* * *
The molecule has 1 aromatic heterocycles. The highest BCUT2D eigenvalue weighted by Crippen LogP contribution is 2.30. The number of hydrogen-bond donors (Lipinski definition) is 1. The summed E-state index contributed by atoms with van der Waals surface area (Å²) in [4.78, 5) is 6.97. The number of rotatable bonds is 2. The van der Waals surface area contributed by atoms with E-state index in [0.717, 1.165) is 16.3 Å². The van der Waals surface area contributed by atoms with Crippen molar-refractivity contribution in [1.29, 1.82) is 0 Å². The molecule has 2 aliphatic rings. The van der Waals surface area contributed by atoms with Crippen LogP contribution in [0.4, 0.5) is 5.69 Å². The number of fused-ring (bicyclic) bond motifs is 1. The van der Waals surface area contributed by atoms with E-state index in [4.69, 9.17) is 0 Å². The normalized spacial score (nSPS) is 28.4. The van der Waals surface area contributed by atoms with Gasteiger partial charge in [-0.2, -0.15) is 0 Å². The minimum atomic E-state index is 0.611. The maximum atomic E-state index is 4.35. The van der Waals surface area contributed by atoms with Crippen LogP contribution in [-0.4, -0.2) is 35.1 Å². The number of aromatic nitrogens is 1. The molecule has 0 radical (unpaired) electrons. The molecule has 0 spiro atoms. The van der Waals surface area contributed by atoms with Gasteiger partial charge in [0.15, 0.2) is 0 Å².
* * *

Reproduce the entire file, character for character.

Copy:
The molecule has 1 aromatic heterocycles. The highest BCUT2D eigenvalue weighted by Crippen LogP contribution is 2.30. The number of hydrogen-bond donors (Lipinski definition) is 1. The summed E-state index contributed by atoms with van der Waals surface area (Å²) in [4.78, 5) is 6.97. The number of rotatable bonds is 2. The van der Waals surface area contributed by atoms with E-state index in [0.717, 1.165) is 16.3 Å². The van der Waals surface area contributed by atoms with Crippen molar-refractivity contribution in [1.29, 1.82) is 0 Å². The molecule has 2 aliphatic rings. The van der Waals surface area contributed by atoms with Crippen LogP contribution in [0.4, 0.5) is 5.69 Å². The number of fused-ring (bicyclic) bond motifs is 1. The van der Waals surface area contributed by atoms with E-state index in [4.69, 9.17) is 0 Å². The normalized spacial score (nSPS) is 28.4. The van der Waals surface area contributed by atoms with Gasteiger partial charge in [-0.2, -0.15) is 0 Å². The minimum atomic E-state index is 0.611. The maximum atomic E-state index is 4.35. The van der Waals surface area contributed by atoms with Crippen LogP contribution in [-0.4, -0.2) is 35.1 Å². The number of aromatic nitrogens is 1. The molecule has 0 radical (unpaired) electrons. The molecule has 0 spiro atoms. The van der Waals surface area contributed by atoms with Gasteiger partial charge in [0.15, 0.2) is 0 Å².